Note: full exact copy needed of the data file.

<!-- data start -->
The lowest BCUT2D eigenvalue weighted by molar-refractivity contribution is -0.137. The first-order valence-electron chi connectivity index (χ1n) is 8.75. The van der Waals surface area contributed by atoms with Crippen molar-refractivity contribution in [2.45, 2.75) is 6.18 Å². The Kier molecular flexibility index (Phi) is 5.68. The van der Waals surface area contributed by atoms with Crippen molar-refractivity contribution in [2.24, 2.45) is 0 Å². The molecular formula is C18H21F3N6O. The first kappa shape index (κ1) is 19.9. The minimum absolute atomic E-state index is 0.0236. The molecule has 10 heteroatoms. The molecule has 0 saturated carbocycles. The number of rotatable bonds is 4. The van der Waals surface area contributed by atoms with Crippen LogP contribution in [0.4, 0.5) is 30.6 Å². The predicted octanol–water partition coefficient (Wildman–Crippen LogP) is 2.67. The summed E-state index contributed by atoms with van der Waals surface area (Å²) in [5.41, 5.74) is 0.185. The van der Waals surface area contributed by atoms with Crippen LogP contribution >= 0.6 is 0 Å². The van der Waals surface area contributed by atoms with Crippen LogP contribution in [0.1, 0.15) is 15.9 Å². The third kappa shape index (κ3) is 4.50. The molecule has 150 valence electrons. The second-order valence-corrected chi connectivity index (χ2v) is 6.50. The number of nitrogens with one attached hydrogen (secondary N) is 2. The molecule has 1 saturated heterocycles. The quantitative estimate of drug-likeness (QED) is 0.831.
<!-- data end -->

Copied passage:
The lowest BCUT2D eigenvalue weighted by molar-refractivity contribution is -0.137. The first-order valence-electron chi connectivity index (χ1n) is 8.75. The van der Waals surface area contributed by atoms with Crippen molar-refractivity contribution in [2.45, 2.75) is 6.18 Å². The Kier molecular flexibility index (Phi) is 5.68. The van der Waals surface area contributed by atoms with Crippen molar-refractivity contribution in [2.24, 2.45) is 0 Å². The molecular formula is C18H21F3N6O. The first kappa shape index (κ1) is 19.9. The minimum absolute atomic E-state index is 0.0236. The molecule has 10 heteroatoms. The molecule has 0 saturated carbocycles. The number of rotatable bonds is 4. The van der Waals surface area contributed by atoms with Crippen LogP contribution in [0.4, 0.5) is 30.6 Å². The predicted octanol–water partition coefficient (Wildman–Crippen LogP) is 2.67. The summed E-state index contributed by atoms with van der Waals surface area (Å²) in [5.41, 5.74) is 0.185. The van der Waals surface area contributed by atoms with Crippen LogP contribution >= 0.6 is 0 Å². The van der Waals surface area contributed by atoms with Crippen LogP contribution in [0.1, 0.15) is 15.9 Å². The third kappa shape index (κ3) is 4.50. The molecule has 150 valence electrons. The second-order valence-corrected chi connectivity index (χ2v) is 6.50. The number of nitrogens with one attached hydrogen (secondary N) is 2. The molecule has 1 saturated heterocycles. The quantitative estimate of drug-likeness (QED) is 0.831.